What are you really contributing?

Having worked as a consultant for almost ten years I am naturally very output driven. Two key questions I ask myself and my team regularly are “What are you doing?” & “What value will it add?”.

Why do I ask these questions?

Naturally I am quite a driven person and want to know that what I am doing is valued by others but also contributing to wider objectives. If it is not then what is the point in doing it?

But it turns out that this is quite uncommon. According to Dr John Mervyn-Smith, Chief Psychologist at eg.1, talent development has focused largely upon identifying individuals who can progress through traditional organisational hierarchies for the last 30 years.

This leaves organisations missing out. Instead of measuring where someone makes an impact, many employers focus on what role they are in and look at their background/previous experience.

I can relate to this. When I was looking for a new job, very early on in my career, I found it incredibly hard to get a foot in the door. I had evidence to show how I had supported businesses in terms of helping achieve objectives, from increasing sales leads to introducing a new service, but I didn’t have a degree and this was the reason I was given for not reaching the interview stage.

I’m relieved to see things have changed since then. In fact, earlier this year publishing house, Penguin Random House, ditched the degree requirement for job applicants in an attempt to open employment opportunities to a more diverse range of candidates.

That said Dr John Mervyn-Smith believes most talent management models used by organisations today still remain out of date. Employers may look beyond just having a degree but they remain largely based on past experience and skills on paper, not contribution and impact.

This got me thinking about people I have worked with and organisations I’ve worked for. There have been so many occasions that I can think of where people have ended up in a role because they tick a box in terms of having the right experience – more often than not they can’t wait to leave because the role is not quite right for them or they are pushed out because they don’t live up to their employers expectations.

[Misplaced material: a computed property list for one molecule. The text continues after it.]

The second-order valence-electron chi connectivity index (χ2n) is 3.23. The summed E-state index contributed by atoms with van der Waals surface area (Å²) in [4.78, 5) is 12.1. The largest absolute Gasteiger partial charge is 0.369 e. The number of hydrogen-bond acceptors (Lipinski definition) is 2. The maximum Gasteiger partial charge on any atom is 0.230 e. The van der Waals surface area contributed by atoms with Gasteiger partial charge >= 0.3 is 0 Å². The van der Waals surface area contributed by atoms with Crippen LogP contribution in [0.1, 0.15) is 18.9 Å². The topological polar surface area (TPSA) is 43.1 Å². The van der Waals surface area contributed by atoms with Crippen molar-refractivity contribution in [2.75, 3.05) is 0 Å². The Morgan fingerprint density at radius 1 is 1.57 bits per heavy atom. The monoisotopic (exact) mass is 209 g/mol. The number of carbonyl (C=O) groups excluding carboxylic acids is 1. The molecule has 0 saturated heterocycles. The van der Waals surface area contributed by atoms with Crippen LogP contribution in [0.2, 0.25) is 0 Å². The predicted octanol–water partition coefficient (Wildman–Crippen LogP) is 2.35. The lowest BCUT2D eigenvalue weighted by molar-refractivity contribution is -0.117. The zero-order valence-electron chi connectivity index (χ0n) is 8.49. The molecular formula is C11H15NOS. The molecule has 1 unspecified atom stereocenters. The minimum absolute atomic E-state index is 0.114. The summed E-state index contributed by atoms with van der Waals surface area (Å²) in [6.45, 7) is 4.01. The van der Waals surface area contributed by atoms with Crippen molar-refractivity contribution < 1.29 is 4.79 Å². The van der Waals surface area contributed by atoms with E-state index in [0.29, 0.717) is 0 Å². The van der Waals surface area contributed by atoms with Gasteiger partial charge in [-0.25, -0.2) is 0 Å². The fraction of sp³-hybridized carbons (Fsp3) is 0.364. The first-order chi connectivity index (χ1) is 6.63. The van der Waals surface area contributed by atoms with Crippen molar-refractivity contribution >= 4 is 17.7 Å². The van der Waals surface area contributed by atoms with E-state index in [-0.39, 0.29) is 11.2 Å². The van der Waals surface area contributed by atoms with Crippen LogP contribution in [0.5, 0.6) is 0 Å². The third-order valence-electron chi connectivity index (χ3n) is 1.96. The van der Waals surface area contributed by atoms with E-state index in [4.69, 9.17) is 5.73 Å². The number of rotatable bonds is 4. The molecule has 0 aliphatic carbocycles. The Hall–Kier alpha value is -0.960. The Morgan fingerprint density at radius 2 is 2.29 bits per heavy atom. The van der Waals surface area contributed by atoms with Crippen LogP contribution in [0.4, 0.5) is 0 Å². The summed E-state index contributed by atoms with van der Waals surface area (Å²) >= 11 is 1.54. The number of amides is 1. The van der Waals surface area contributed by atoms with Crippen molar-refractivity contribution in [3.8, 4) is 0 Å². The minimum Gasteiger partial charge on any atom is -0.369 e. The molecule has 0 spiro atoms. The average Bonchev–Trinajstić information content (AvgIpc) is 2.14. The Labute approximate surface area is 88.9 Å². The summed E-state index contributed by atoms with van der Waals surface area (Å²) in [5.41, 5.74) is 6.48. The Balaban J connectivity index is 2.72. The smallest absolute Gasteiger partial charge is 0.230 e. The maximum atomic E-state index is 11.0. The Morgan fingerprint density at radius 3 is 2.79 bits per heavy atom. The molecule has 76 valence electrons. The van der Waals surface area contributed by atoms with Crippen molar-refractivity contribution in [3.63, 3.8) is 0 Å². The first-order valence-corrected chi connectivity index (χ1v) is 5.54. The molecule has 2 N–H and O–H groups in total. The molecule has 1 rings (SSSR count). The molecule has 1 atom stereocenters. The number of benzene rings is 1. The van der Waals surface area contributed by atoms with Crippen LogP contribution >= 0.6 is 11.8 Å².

Then there are people I know who have ended up doing a job because they are the only one with the time to do it – no-one questioned whether they are the most suitable person to do the job. Quite often they are not!

What does this all mean? Well not only are organisations not getting the outputs that they want from these employees but quite often these employees themselves end up feeling disengaged and demotivated. This can be really damaging from an employer brand perspective.

It’s time to start thinking about the diversity of skills and potential contribution, rather than what it says on paper.

The GC Index is a great new tool that does just this – it focuses on an individual’s preferred contribution to a role and organisation. According to the Index I am a Game Changer with strong Strategist, Polisher and Play Maker traits.

As a director my role is to set the overall strategy for the business and for clients, developing new ideas and creating exciting opportunities for clients (Game Changer). As a consultancy it’s essential our work is high quality and standards remain high for clients, which fits with the inner Polisher within me.

I also lead projects and this is where my Play Maker score comes into action – working to get the best from the whole team to achieve our objectives.

About the author: Emma Price